There is also still time for businesses to get involved with the Hackathon and support teams in developing their solutions.

The Global Hackathon is a key part of the Forum for Global Challenges. From 3 to 5 May this year, some of today’s most influential thinkers and doers will gather in Birmingham for the Forum – a major international meeting to showcase and generate solutions to some of the most pressing challenges faced by the planet and its people.

A 3,000-delegate event, combining a face-to-face conference at the ICC Birmingham with a fully online interactive format, the Forum’s hybrid design means that people from around the globe can take part with low-carbon impact.

It brings together world leaders, business and thought leaders, policy makers, practitioners and academics from around the world to find solutions to problems in the following areas:

  • Green Economy
  • Food & Nutrition Security
  • Education & Employment
  • Gender Equality
  • The Future of Cities
  • Health & Wellbeing
  • Restoring Nature
  • Mobilities & Migration

The Forum aims to create a far-reaching legacy in five main areas:

  • Helping to create better policy and practice locally, nationally and globally
  • Discovering effective partnerships that focus on solutions
  • Educating the next generation of leaders, practitioners, policymakers and the public
  • Developing international initiatives
  • Inspiring young people to get involved in overcoming these challenges

The Forum for Global Challenges is supported by The World Bank, UNESCO, The Association of Commonwealth Universities, UNDP, CBI, West Midlands Combined Authority, UK Research and Innovation, Thomson Reuters Foundation and the West Midlands Growth Company

Notes for editors

  • For more information please contact Dominic Benson, Deputy Director of Communications, University of Birmingham or alternatively, contact the Press Office out of hours on +44 (0)7789 921165.
  • The University of Birmingham is ranked amongst the world’s top 100 institutions, its work brings people from across the world to Birmingham, including researchers and teachers and more than 6,500 international students from over 150 countries.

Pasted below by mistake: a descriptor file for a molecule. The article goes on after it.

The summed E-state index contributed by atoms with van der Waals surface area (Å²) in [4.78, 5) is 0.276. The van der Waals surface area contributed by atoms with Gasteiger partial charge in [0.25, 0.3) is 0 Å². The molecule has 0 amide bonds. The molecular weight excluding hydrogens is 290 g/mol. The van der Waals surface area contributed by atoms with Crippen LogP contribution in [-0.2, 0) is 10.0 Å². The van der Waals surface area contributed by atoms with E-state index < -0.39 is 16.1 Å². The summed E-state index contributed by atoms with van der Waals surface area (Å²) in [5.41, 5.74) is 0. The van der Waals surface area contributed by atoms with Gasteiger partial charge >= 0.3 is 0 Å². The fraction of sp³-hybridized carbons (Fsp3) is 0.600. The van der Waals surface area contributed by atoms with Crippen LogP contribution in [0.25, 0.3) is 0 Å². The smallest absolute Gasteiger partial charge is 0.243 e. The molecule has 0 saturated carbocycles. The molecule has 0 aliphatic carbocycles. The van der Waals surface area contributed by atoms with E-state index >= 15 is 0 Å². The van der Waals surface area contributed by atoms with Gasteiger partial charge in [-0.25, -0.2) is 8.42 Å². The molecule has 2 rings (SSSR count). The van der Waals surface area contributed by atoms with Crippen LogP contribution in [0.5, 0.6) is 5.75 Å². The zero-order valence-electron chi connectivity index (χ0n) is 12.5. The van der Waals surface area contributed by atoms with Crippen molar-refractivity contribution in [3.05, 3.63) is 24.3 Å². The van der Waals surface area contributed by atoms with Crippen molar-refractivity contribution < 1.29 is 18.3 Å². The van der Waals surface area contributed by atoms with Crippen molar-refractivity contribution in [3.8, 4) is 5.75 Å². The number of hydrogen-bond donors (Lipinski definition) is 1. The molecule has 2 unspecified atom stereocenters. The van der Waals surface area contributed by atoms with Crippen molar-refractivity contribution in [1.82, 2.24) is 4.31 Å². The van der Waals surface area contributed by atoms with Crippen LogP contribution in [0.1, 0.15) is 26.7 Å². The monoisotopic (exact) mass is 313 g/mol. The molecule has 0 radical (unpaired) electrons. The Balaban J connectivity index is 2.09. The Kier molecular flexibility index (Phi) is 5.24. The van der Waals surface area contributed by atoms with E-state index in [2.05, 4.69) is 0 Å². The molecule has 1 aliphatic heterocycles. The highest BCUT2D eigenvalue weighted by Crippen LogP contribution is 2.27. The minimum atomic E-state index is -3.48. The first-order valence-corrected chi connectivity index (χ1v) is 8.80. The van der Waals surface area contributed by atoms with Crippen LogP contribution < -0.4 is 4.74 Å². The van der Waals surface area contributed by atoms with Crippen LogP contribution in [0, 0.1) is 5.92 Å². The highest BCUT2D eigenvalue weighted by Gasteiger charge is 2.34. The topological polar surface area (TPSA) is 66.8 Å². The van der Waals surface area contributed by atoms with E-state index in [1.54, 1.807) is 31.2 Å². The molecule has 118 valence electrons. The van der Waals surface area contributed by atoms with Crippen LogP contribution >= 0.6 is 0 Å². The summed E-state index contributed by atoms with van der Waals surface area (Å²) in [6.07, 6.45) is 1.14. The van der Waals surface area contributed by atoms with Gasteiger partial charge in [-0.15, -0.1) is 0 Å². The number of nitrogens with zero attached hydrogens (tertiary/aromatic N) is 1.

• It hosts the Institute for Global Innovation (IGI), a research institute focused on world-leading, multi- and inter-disciplinary research that seeks to address some of the world’s most pressing challenges. The IGI’s research themes revolve around understanding and finding solutions to factors that challenge, and sometimes threaten, the sustainability and resilience of individuals, communities, societies, and the world as a whole.
  • IGI’s main themes now include clean air, resilient cities, water challenges in a changing world, gender inequality, and 21st century transnational crime. IGI’s emerging themes include clean cooling, antimicrobial resistance, and ageing and frailty.
  • Notable speakers taking part include: Dr Dhananjayan (Danny) Sriskandarajah, CEO Oxfam GB, Liv Garfield, Severn Trent CEO and Professor Sir Charles Godfray, Director, Oxford Martin School; author and broadcaster Professor Alice Roberts, World Bank Senior Vice President and Group General Counsel, and Vice President for Compliance Sandie Okoro, and former UK Secretary of State for International Development Andrew Mitchell.
  • Birmingham research experts taking part in the forum include: